At Issue: Kids, Parents and The Great Outdoors

boy-469264_640Ruth Lera could be any mom.  She describes herself in her 2012 article “Learning To Love The Natural World” for Today’s Parent as a “hodgepodge” and says that finding a place to pat herself on the back can be difficult.

Being a parent is wrought with not-so-proud moments, so when you recognize something you’ve done well it’s nothing short of inspiring.

Lera has made connecting with nature a priority and because of that her children have developed a love for it.  A respect for it.

Author Richard Louv is worried that not enough children are making connections with nature and fears that many children are suffering from Nature Deficit Disorder.  This is very concerning to the man who authored Last Child in the Woods and who believes that when childhood passes without any connection being made to nature during the formative years, the resulting deficit is a serious detriment to society’s wellbeing.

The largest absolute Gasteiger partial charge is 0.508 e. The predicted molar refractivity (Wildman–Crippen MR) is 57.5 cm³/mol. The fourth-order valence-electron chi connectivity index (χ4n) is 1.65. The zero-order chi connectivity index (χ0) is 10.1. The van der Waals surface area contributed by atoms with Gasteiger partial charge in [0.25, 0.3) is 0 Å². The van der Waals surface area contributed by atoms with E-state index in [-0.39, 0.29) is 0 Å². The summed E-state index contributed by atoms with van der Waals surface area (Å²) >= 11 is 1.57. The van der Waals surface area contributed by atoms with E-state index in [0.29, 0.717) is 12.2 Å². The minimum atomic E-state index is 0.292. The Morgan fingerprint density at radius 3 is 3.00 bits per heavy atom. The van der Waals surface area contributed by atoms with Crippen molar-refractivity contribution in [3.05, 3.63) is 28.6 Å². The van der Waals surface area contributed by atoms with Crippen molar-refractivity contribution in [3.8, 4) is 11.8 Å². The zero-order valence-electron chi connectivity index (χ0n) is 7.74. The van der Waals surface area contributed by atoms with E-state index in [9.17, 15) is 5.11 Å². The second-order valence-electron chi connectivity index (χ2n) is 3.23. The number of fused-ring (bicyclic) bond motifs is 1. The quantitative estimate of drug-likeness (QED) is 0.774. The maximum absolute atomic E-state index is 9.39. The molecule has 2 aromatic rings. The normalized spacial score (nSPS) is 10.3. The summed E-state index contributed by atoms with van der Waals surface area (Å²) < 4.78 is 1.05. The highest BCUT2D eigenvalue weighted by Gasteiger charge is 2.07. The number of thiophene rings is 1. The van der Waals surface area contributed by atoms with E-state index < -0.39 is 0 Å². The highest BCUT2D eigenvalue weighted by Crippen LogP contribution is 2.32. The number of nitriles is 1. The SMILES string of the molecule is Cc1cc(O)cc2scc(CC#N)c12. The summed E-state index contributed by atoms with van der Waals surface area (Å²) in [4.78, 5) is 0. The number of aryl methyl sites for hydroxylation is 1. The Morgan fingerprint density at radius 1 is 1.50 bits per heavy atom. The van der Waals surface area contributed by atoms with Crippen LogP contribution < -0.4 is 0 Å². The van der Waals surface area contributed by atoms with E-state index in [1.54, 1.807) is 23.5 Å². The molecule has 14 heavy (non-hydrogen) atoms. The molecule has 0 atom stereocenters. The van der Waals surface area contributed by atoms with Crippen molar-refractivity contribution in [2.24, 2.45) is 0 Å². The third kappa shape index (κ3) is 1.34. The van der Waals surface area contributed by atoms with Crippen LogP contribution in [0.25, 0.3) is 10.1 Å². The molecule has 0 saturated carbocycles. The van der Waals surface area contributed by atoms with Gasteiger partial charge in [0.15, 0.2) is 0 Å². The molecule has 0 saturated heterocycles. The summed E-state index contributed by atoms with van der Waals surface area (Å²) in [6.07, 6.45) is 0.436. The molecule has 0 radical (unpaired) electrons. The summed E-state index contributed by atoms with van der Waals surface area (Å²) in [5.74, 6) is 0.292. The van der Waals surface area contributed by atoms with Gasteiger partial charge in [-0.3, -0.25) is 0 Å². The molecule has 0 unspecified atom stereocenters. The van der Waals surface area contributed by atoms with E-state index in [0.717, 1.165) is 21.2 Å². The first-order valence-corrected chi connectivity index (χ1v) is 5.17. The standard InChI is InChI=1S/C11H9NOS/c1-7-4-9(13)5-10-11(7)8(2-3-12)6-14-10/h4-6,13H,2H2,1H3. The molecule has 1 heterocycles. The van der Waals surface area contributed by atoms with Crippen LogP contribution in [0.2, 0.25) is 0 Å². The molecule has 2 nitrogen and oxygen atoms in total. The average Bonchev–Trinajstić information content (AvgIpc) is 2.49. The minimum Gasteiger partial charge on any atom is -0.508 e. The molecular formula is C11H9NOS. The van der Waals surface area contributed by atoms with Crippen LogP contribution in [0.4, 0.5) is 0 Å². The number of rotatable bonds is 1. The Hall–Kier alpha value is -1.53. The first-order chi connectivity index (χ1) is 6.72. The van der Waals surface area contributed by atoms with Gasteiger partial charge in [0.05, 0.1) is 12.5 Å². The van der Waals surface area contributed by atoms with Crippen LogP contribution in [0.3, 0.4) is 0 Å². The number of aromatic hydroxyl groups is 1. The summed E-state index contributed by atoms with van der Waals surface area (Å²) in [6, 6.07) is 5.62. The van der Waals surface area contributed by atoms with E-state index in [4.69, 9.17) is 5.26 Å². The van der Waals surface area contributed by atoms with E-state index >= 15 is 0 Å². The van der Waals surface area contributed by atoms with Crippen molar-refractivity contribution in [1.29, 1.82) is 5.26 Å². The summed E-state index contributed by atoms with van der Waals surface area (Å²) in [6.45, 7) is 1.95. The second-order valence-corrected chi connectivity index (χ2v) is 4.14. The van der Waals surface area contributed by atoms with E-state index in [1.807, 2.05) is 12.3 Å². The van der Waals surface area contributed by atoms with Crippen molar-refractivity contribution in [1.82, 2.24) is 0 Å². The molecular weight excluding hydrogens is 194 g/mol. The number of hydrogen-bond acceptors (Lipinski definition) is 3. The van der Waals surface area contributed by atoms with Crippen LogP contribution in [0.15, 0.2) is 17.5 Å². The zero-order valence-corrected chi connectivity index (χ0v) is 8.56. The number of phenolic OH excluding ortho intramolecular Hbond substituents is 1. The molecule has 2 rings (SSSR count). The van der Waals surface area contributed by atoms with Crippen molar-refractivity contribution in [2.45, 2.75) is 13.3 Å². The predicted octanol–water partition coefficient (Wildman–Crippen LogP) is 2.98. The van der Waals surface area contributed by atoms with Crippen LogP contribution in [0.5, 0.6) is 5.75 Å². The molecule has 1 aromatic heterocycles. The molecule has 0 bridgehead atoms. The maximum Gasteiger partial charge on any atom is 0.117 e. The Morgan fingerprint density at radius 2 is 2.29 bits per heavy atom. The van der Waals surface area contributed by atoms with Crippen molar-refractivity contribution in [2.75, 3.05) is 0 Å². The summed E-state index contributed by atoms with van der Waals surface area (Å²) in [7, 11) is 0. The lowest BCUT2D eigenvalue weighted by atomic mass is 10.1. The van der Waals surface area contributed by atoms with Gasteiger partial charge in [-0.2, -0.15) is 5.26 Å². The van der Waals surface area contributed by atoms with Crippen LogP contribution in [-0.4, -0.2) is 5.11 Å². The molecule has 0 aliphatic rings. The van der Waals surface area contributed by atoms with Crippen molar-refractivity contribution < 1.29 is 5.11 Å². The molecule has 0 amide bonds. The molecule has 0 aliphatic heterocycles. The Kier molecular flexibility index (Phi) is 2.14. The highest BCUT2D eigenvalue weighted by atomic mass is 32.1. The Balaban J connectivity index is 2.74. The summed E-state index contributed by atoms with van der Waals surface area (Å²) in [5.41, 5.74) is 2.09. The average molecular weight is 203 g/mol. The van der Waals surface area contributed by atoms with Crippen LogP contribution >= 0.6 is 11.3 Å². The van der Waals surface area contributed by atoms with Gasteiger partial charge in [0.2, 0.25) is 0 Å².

Louv has spent years researching, collecting anecdotal evidence and inspiring policy makers because he believes a connection with nature can boost mental acuity and creativity, promote health and wellness, and build smarter and more sustainable businesses, communities and economies.

This week we will be discussing parenting and nature.  Catherine Ross, a mother of two and of the blog Learning is Fun will be our guest this week.

As always we welcome your comments and insights.  Join the conversation by leaving a comment or follow us and share via Facebook and Twitter!

Here are a few videos on the subject to get you inspired:

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One thought on “At Issue: Kids, Parents and The Great Outdoors

  1. Last child in the woods is a book I would highly recommend on this topic. Easily readable and inspirational to make certain there never is , a last child in the woods.

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